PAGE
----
Cushing Brain Collection

April 13, 2010 – Besides being a favorite rallying cry of zombies and a major differentiator between humans and reality television show stars, brains are pretty awesome things for all kinds of reasons. Normally, these amazing organs are hidden beneath bone, skin, and hair, visible only to brain surgeons and psychos with blunt instruments. However, every once in a while, the rest of us get to see them fully exposed…or at least displayed in clear glass jars of murky fluid.

This past Saturday was the second annual Obscura Day, a sadly not-yet-recognized-by-the-government holiday dedicated to the exploration of strange and obscure sites and attractions. Organized by the folks over at Atlas Obscura, this great idea of an event involves small group tours and intimate get-togethers being set up all over the world for the single purpose of witnessing and experiencing the life less ordinary. This year, events were held in over 100 cities on all seven continents. That’s right. Even Antarctica.

Since many of the sites involved with Obscura Day aren’t always open to the public, the event is an excellent opportunity to visit places you might not be able to otherwise, not to mention being a singular chance to interact with like-minded weirdos whose curiosity for the odd and outré goes far beyond mere Wikipedia browsing.

This year, there were quite a few events scheduled in my local New England area for me to choose from, but it was a no-brainer which one I was going to attend. Or, more accurately, a 500-brainer.

The Cushing Brain Collection, also called the Cushing Tumor Registry, at the Yale School of Medicine in New Haven, CT, is exactly the type of oddity that I rely on sites like Atlas Obscura to tell me about. Dr. Harvey Cushing was a famous neurosurgery pioneer from the late 19th/early 20th centuries, who, like so many others in the medical profession, wanted to collect the wonders and mysteries of anatomy that fascinated him and with which he worked on a daily basis. In his particular case, having operated on the brains of thousands of patients, it was to that tumor-filled gray matter that his collection interests mainly focused. And the families of the patients whose lives he helped extend and whose pain he helped alleviate were often more than happy to donate these important pieces of their loved ones to his collection.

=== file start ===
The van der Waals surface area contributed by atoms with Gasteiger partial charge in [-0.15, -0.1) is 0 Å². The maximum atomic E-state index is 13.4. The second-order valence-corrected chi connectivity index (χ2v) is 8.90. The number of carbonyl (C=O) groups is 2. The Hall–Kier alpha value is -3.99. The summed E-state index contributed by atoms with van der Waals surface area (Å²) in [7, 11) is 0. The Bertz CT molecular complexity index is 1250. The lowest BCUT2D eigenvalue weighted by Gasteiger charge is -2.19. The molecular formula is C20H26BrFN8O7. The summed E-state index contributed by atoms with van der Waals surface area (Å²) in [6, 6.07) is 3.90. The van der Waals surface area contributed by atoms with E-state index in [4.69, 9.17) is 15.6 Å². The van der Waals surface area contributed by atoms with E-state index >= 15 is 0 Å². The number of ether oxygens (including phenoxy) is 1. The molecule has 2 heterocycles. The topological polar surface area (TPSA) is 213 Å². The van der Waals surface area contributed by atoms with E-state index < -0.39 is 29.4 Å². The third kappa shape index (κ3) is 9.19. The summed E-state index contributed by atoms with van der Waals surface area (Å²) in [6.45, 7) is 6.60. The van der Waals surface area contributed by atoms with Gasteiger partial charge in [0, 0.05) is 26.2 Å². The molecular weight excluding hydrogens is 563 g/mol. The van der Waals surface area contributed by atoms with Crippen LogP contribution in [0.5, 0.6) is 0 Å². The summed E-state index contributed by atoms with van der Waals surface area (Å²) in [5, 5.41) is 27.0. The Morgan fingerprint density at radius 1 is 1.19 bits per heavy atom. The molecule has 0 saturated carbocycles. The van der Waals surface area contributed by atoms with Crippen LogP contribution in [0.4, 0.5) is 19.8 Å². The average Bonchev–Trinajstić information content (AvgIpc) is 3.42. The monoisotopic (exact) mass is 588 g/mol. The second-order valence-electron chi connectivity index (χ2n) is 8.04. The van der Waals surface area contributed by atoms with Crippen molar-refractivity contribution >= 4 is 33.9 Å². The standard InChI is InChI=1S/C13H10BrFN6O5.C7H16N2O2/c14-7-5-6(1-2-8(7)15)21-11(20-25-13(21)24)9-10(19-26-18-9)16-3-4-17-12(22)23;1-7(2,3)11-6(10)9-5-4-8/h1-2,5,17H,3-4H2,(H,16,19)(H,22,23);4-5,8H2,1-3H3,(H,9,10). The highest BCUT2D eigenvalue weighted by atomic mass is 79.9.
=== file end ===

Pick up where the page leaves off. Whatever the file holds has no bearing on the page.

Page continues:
Eventually, of course, Cushing died and left his inheritor in the awkward situation of what to do with hundreds of brains. That inheritor was the Yale School of Medicine, and at first they just stored them on metal shelves in a dingy basement, where they languished in obscurity. As of June of last year, however, much of his collection has been restored and relocated to a beautiful, custom-built exhibit room called the Cushing Center.

And that’s what our Obscura Day group was there to see.

There were about 20 of us in the group, and we were hosted by Josh Foer, one of the two founders of Atlas Obscura and author of the recently released Moonwalking with Einstein, a book that recounts his experience using his own brain to become the 2006 U.S. memory champion. The tour itself was conducted by Terry Dagradi, a Yale staff photographer who, as a result of being assigned to photograph the collection, became the curator as well.

After providing a brief introduction to what we were about to see (brains, I mentioned that, right?), Terry led us through the Yale School of Medicine building to the library, where we took a set of stairs beneath a large image of Cushing and one of his patients, an outsized man suffering from a gigantism-producing disease of the pituitary gland called acromegaly. The stairs wound down past a horizontal glass case featuring a similarly afflicted adult human skeleton (at which few of us stopped, a testament to our expectation level of what was to come) and ended at a nondescript glass door revealing nothing but a darkened room on the other side. Terry swiped her badge and opened the door, triggering the motion-activated lights and dramatically revealing hundreds of jars full of human memory meat.